Arts & CultureVideo Games

Review: ‘Titanfall 2’ surprises with a robust campaign and deep multiplayer

In 2014, Respawn Entertainment’s sci-fi shooter Titanfall made waves for its unique blend of quality action and robot-dependent game mechanics. By giving players the ability to fight with gigantic weaponized mechs, the developer successfully created a new breed of multiplayer gaming; however, the game was inherently limited as a multiplayer-only affair. As exciting as the experience was, it lost its luster fairly quickly.

Perhaps that explains why the hype for the sequel seemed relatively subdued. With major franchises like Battlefield adding to the busy November calendar, it looked like Titanfall 2 would fail to compete and fall under the radar. Instead, the final product is so good that it should be impossible for gamers to ignore. Respawn’s sequel is a triumph, thanks to a newly added single-player campaign, fleshed out story, and a continuation of the multiplayer action that made the first game a success.

The campaign itself follows Jack Cooper, a lowly rifleman in the rebellious Militia fighting against the Interstellar Manufacturing Corporation (IMC). Cooper dreams of piloting a Titan, sentient robotic suits of armor that stand several stories tall. But right before he completes his training (which basically amounts to a glorified tutorial), his unit is attacked, leaving him stranded on a distant planet with only a Titan named BT for company. In order to survive, the player must navigate Cooper and BT through swaths of IMC soldiers.

If this sounds like standard shooter fare, it is. Luckily, Respwan has fashioned a story worth exploring, with amusing banter between Cooper and his robotic companion that keeps the player invested:

BT: “Cooper, this weapon is an advanced design, and may give us a tactical advantage.”

Cooper: “I think someone’s in love.”

BT: “A human’s concept of love requires admiration, attraction, devotion and respect. Conclusion: I am 50 percent in love.”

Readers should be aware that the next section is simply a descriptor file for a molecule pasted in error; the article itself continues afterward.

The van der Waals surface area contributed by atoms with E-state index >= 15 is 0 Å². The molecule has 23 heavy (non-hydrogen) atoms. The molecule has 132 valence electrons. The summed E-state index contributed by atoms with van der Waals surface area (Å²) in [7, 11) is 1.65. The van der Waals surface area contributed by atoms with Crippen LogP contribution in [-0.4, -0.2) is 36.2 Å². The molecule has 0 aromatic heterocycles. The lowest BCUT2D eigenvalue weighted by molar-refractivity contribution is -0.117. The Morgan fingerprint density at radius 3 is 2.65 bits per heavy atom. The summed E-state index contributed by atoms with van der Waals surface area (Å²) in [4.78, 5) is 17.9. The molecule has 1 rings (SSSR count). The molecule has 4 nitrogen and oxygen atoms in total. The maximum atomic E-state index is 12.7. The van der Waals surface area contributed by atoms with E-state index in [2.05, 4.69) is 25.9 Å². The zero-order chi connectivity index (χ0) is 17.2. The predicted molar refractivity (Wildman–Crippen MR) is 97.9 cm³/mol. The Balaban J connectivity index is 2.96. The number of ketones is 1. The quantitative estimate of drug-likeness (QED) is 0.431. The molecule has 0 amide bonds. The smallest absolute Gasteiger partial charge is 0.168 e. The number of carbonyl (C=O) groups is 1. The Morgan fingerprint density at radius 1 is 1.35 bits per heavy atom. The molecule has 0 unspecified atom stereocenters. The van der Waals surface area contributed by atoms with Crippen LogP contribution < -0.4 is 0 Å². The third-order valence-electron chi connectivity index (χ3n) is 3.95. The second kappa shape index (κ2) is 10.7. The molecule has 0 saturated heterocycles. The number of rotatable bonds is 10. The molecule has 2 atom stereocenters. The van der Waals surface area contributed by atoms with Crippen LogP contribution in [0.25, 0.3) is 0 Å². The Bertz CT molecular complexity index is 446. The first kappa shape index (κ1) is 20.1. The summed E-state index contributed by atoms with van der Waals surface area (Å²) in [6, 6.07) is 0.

While the plot is surprisingly functional, it is the gameplay that makes Titanfall 2 really shine. Each of the campaign’s chapters features unique game mechanics that significantly change the experience. In one level, players must navigate through a firefight on a gigantic assembly line. In another, time travel allows Cooper to traverse across seemingly broken passageways. The creativity on display in these environments is remarkable.

Even so, the campaign sometimes feels like an extended tutorial, used to gradually introduce the player to multiplayer concepts. While this is far from uncommon in the shooter genre, the campaign’s short length (which hovers around six hours) is also fairly disappointing. As intense as the action was, it’s rarely overwhelming, and many players will leave wanting more.

Luckily, Titanfall 2’s multiplayer suite more than makes up for its single-player shortcomings. Like most shooters, it includes standards like Capture the Flag and Team Deathmatch game modes. It also includes an option called Mixtape, which allows players to jump into a match with a random mode. Each type allows for exhilarating action and a decent amount of strategy.

Kills and particularly noteworthy performances on the battlefield earn points, which can be used to change characters and weaponry. The upgrade system is incredibly robust and is hefty enough to keep dedicated players involved for months. Titanfall 2‘s map design is also impressive. Discovering every nook and cranny in these labyrinths is a joy, even while dodging incoming gunfire.

All of this adds up to a game that has every right compete with other blockbuster holiday titles. By doubling down on its vision from the first Titanfall, Respawn Entertainment crafted an entertaining and remarkably deep package worth of any gamer’s time. Like the Titans themselves, this game deserves to walk among giants.

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Dana Alston

Dana Alston

Dana Alston is an Associate Arts & Culture Editor from San Jose, CA. He writes about film, music, and television. Paul Thomas Anderson is his one true god.

You can follow his meme-endorsed social media ramblings @AlstonDalston on Twitter or Letterboxd, or shoot him some eloquent hate mail at [email protected]